One thing I do know is that every child is a unique human being, and that even with identical twins, there are some aspects of difference, with often one being more dominant than the other.  As I have said before, the search for a perfect parenting style and guru is fruitless.  Parents need to work on what suits their own personalities, and learn to really know their children, responding to each one in a way that works for that child.  That doesn't mean that there are no general household rules eg about rough or bullying behaviour, manners and general ways of interacting, mutual respect etc.  And it does mean modelling these rules and respecting each other as members of the family, and maintaining good communication between all family members.  It also means being sure to have time that is just for the adults, to discuss adult things, sort out their issues in private and having time to enjoy each other as partners in life, not only as parents, in other words parenting like that 20th Century farming couple.

Love and Marriage, a Twentieth Century Romance. Ep. 1, SBS Available until 14 June 
The Dance of Parenthood A very popular post from August 2012.

Tuesday, 4 June 2013

"I need a new challenge"...career choices for nannies

This is an issue nannies sometimes discuss with me.  There is no obvious career path although experience often leads to positions with better conditions or to working overseas, possibly for the 'rich and famous'.  I can't help them find work in different fields because our agency specialises in the placement of nannies, but it is sometimes helpful to talk over options.

We have nannies who have worked part-time while studying for qualifications in another field eg midwifery, welfare and aged care.  Other nannies have gone on to work as personal assistants, in sales, and in recruitment agencies both for nannies and more generally, and of course, the field for which they are perhaps best trained, as mothers themselves!

It is helpful to look at some of the areas in which nannies excel, and  which can be applied to other occupations.  These include:
  • Ability to plan.  It is no easy task to look after one or two children, plan appropriate developmental and interesting activities for them as well as managing their physical care, sleeps, outings etc and still have the house looking tidy when the parents return from work.  Planning is a skill that can be transferred to most workplaces and means you should be able to undertake a variety of tasks and still complete them on time.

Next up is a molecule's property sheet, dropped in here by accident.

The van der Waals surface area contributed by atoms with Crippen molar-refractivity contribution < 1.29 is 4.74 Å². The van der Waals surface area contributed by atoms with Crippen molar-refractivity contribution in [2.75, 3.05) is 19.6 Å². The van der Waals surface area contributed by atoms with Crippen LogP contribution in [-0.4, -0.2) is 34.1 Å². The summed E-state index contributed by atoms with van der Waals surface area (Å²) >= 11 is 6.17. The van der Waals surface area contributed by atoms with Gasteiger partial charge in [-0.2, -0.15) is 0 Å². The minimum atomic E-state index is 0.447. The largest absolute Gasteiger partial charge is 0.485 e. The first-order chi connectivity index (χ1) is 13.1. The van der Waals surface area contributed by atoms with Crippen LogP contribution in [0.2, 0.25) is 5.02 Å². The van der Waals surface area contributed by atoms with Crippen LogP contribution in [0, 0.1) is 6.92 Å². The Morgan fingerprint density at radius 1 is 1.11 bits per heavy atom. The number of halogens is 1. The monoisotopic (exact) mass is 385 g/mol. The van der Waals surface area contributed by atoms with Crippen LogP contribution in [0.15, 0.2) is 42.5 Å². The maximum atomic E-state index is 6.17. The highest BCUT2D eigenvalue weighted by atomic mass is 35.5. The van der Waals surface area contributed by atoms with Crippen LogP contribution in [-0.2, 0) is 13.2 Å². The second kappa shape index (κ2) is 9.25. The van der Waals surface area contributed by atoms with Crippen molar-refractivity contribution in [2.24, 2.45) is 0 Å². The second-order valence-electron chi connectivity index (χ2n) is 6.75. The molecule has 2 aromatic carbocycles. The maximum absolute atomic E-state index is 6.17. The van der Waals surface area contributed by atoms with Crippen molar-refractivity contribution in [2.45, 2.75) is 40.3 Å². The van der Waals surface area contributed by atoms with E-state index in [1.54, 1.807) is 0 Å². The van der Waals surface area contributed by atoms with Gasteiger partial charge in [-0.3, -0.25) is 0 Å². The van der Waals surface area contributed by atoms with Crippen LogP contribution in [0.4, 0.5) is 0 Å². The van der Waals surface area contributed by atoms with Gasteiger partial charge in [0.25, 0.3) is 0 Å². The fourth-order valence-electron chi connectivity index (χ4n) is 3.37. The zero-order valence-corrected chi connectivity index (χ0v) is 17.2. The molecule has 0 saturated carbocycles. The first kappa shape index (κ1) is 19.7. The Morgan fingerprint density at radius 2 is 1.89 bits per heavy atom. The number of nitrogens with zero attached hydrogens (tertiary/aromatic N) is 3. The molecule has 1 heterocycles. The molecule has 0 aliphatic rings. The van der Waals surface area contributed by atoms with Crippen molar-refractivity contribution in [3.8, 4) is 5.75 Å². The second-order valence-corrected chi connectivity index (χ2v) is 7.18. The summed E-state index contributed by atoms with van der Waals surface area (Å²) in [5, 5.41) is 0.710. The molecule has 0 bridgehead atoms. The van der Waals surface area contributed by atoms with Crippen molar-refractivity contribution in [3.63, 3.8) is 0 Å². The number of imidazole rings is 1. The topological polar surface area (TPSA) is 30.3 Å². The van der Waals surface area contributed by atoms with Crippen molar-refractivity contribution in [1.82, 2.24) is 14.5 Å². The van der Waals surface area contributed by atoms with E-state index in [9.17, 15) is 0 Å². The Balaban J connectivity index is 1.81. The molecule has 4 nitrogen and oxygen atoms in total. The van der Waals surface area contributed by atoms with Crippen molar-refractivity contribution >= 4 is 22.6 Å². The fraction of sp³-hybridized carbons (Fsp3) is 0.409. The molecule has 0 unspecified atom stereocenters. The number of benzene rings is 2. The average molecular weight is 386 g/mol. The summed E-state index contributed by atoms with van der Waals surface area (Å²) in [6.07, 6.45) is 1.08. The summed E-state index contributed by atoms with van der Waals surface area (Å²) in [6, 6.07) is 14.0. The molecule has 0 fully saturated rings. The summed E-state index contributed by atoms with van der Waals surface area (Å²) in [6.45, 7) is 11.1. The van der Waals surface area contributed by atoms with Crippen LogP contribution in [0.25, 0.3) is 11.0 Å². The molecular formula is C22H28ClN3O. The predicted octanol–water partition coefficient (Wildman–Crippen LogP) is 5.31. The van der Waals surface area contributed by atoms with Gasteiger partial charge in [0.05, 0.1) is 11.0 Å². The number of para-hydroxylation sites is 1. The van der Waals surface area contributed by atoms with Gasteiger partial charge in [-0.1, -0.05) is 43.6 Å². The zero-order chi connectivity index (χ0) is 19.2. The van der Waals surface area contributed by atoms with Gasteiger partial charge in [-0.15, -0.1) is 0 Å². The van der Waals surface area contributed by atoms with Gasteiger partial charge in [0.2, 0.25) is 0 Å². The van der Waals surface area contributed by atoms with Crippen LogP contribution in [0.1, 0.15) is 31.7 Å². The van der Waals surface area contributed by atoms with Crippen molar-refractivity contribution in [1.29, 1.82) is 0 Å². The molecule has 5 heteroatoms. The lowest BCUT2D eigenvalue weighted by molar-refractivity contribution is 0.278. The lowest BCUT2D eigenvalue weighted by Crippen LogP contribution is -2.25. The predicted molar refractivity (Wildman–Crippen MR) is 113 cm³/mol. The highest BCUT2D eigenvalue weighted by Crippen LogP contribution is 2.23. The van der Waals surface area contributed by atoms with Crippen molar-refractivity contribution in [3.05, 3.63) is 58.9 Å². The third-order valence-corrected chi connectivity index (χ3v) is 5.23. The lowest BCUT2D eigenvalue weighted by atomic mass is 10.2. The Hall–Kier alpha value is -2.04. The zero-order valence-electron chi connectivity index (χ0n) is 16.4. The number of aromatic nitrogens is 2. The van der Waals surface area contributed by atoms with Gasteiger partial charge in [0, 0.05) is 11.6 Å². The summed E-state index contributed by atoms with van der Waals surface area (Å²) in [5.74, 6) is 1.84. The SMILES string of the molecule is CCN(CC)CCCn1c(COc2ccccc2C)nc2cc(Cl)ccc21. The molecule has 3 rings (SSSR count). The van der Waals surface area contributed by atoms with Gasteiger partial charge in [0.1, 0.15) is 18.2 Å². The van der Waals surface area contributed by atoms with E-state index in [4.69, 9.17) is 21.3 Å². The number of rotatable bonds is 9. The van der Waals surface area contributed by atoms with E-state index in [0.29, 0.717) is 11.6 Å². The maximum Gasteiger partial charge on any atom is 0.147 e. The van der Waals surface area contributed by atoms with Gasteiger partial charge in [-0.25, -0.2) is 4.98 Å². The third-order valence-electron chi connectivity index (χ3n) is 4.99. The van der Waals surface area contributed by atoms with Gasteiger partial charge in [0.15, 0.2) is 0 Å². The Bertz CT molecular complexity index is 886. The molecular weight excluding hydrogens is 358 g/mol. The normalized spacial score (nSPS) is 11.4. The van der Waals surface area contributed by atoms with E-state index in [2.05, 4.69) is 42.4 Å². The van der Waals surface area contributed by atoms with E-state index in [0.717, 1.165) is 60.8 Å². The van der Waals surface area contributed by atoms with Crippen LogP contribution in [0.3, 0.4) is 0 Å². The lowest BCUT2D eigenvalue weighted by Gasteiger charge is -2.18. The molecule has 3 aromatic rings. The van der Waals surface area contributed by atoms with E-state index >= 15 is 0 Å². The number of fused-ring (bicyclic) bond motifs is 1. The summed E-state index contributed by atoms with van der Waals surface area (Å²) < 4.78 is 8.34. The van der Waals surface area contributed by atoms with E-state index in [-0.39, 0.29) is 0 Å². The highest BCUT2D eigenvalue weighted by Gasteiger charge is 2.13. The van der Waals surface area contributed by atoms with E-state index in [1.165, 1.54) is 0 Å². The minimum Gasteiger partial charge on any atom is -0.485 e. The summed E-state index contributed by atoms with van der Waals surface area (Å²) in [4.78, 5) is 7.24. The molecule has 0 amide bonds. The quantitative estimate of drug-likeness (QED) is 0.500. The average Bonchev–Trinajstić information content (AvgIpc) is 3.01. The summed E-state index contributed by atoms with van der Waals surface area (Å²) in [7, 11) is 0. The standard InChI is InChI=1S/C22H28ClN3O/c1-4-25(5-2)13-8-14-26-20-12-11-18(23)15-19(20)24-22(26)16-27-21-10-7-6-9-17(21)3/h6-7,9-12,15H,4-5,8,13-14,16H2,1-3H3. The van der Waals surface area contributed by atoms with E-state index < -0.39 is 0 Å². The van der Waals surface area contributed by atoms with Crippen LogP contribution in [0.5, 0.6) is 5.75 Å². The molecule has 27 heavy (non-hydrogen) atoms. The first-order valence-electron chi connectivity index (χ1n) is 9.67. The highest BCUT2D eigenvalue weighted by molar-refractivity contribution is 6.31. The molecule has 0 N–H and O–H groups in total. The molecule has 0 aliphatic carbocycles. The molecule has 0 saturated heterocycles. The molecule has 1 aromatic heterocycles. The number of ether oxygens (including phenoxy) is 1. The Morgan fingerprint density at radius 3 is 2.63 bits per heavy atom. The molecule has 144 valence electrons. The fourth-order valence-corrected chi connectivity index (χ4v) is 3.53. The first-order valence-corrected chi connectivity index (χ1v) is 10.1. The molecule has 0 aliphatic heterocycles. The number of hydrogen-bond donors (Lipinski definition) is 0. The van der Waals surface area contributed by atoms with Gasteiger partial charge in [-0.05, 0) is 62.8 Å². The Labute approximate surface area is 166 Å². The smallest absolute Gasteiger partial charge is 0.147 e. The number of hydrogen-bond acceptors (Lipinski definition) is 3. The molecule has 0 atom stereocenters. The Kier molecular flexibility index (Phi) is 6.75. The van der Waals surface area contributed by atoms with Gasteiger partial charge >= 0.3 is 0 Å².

• Good communication and relating skills.  As a nanny you are involved in communicating not just with the children in your care but also with their parents and possibly a range of other people also involved in the lives of the children: doctors, teachers, Maternal and Child Health nurses, other parents.  As I have said before, good communication skills are essential for nannies: listening, clarifying, explaining, negotiating, simplifying, stating your own needs and respecting the needs of others  With good skills in these areas, many occupations working with people open up, particularly in sales, and with further training most of the 'caring' professions eg nursing, teaching, personnel work.
  • Patience.  Being with children for 10-12 hours a day can be very wearing and really test your patience and stress levels.  If you can handle this with good humour and without becoming stressed, you are in an excellent position to work in high stress jobs like call centres, customer service departments and reception counter work.
  • Maturity.  Most nannies work alone with children which means that they have to have the maturity to make decisions when there is no one else to ask, whether it is about the everyday competing demands of the different children in their care or in an emergency.  This maturity and the commonsense it displays means that nannies are well suited to working in jobs where constant supervision is not available.
  • Honesty and reliability. These are primary requirement for working as a nanny in someone else's house and so that parents are free to pursue their careers.  These are qualities that most employers seek and roof of a good attendance record may help when you are looking for work. 
Apart from parenting, or working in a childcare centre or as a family day care provider, there are few jobs that a nanny can walk into without additional training.  Office skills including typing and IT skills may open paths into various forms of office work.  Entering the caring professions like various forms of nursing, teaching and social welfare work require a variety of certificates, diplomas and degrees so you will need to make a long-term plan if you want to move into these areas.

There must be many nannies who have made the transition to other occupations. Feedback from them would be very helpful for those starting to feel they need a change, and for me as I talk with these nannies.